Granger Morgan, professor of engineering and public policy and electrical and computer engineering, chaired a briefing by a National Academy of Sciences, Engineering, and Medicine (NASEM) committee as they delivered a congressional briefing on “The Future of Electric Power in the U.S.,” followed by a public webinar. The committee also included William Sanders, dean of the College of Engineering.
Many vital services and utilities in the U.S. are dependent on electrical power. Current events, such as the crisis in Texas, have shown the disastrous effects of prolonged mass power disruptions; however, the challenges to the future of our electric grid go well beyond this most recent example.
The committee was brought together by NASEM in response to a Department of Energy (DOE) request to evaluate the medium- and long-term evolution of the electric grid. In particular, the committee was asked to consider:
- Technologies – for generation, storage, power electronics, sensing and measuring, controls systems, cyber security, and loads
- Planning and operations – evolution of current practices in response to changing generation, technologies, and end use
- Business models – cost and benefits to modernization; potential changes to oversight and market operations
- Grid architectures – technical and jurisdictional challenges to implementation
Morgan and Sanders were both members of the previous NASEM committee on enhancing the resilience of the U.S. electricity system. They provided recommendations, underscored in this newest brief, to assess and prepare against “plausible large-area, long-duration grid disruptions that could have major economic, social, and other adverse consequences.”
The committee’s final report was informed by workshops on cybersecurity and planning models, as well as numerous briefing and webinars. Morgan, who chaired the study, and his fellow authors lay out likely ways in which the U.S. power grid may evolve. They emphasize safe and secure operations as the core priority in grid evolution, and note the need to balance additional considerations for affordability and equity, sustainability and clean power, and reliability and resistance.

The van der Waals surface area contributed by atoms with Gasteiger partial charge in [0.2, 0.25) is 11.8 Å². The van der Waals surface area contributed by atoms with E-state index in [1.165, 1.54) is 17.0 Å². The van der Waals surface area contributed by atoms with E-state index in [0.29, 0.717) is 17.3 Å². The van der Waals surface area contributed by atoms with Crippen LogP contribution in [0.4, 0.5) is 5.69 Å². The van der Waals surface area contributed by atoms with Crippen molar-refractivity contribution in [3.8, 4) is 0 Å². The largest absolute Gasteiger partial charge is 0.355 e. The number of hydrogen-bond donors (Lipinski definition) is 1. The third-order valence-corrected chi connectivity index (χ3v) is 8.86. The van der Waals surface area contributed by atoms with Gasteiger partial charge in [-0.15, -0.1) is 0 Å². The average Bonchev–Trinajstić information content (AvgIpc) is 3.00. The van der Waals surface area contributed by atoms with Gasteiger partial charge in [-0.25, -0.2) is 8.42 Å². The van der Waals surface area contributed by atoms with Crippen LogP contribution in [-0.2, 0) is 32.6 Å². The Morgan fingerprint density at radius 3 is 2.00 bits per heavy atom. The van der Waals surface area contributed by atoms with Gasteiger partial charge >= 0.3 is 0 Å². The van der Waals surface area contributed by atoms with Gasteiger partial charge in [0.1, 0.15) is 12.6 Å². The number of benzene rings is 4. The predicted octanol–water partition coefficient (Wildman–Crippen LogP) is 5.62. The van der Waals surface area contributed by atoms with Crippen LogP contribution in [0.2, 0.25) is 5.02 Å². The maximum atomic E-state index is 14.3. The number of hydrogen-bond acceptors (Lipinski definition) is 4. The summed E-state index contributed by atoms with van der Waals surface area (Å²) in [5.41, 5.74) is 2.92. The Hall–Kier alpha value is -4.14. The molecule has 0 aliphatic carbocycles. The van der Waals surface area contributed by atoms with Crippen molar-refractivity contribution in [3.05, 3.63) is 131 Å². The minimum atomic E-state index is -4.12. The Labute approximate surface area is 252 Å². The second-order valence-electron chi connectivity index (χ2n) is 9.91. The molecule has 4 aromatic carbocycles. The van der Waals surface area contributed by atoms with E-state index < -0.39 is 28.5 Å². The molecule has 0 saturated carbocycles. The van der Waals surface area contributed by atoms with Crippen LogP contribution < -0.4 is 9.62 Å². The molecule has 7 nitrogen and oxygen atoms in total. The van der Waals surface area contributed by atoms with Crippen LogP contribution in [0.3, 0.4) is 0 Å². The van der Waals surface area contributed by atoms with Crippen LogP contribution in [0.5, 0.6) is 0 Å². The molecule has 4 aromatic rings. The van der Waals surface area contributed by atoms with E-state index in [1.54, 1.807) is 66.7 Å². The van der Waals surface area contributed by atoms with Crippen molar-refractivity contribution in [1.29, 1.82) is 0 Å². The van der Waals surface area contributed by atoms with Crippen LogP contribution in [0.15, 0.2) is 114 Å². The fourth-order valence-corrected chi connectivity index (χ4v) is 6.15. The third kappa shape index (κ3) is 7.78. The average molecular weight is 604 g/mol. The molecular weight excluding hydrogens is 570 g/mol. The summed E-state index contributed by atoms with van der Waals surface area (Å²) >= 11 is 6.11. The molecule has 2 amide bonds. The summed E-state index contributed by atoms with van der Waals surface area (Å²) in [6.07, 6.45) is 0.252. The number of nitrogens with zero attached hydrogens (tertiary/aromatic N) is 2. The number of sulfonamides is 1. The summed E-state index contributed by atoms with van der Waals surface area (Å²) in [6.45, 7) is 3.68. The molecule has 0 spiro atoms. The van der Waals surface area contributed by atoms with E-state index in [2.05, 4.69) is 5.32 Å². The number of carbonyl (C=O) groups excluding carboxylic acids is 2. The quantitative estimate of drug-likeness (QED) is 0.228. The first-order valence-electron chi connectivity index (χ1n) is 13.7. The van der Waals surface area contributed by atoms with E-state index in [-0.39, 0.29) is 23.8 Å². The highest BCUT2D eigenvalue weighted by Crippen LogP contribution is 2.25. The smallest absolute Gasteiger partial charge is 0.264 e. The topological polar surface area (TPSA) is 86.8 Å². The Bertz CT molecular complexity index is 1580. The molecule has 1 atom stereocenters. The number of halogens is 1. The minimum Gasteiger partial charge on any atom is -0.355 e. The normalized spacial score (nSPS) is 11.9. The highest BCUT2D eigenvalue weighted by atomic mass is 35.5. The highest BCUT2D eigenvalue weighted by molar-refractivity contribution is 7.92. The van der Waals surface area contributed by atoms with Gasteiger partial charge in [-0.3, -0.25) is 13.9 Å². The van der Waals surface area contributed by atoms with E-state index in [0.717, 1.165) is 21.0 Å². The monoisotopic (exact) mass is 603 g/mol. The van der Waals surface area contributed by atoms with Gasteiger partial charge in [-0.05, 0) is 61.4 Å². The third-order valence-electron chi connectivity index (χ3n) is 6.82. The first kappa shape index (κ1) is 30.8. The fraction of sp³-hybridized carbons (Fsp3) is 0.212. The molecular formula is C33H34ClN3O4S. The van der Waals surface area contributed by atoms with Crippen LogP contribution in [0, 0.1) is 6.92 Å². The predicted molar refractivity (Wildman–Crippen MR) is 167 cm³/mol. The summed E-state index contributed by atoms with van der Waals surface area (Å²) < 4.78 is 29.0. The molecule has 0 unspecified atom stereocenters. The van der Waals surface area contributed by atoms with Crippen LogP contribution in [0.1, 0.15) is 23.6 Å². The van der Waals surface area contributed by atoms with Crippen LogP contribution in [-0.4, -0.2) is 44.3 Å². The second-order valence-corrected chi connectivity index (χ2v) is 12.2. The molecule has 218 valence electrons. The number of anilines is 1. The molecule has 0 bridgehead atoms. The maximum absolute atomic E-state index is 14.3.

They’ve also created 40 recommendations to Congress, DOE, state entities, and other federal and private institutions operating within or around the energy sector. This list of suggestions offers the most informed perspective for how the U.S. may continue providing safe and secure power and avert future crises, with particular consideration toward the social, economic, and environmental impact of the decisions being made.
“Electric power is essential to the welfare of all Americans, and is increasingly dependent on other infrastructures,” said Morgan, leading into the webinar. “…We can identify drivers of future change, but how they’re going to manifest is uncertain and it will be different in different parts of the country. An environment that promotes technical, economic, and regulatory innovation is essential to ensuring that our future electricity system serves America’s needs and that the U.S. positions itself as an international leader.”
During the webinar, other members of the panel lent their expert outlook, touching on topics such as systems architectures, equitable accessibility, resiliency and redundancy, research and development, and more.
Sanders discussed future grid development from a cybersecurity perspective. “The power system is becoming increasingly vulnerable to both physical and cyber disruptions,” Sanders said, “It’s inherent complexity demands a system-centric rather than a component-centric approach to cybersecurity and cyber resiliency.”
The webinar was recorded via Zoom and will be available on the NASEM website.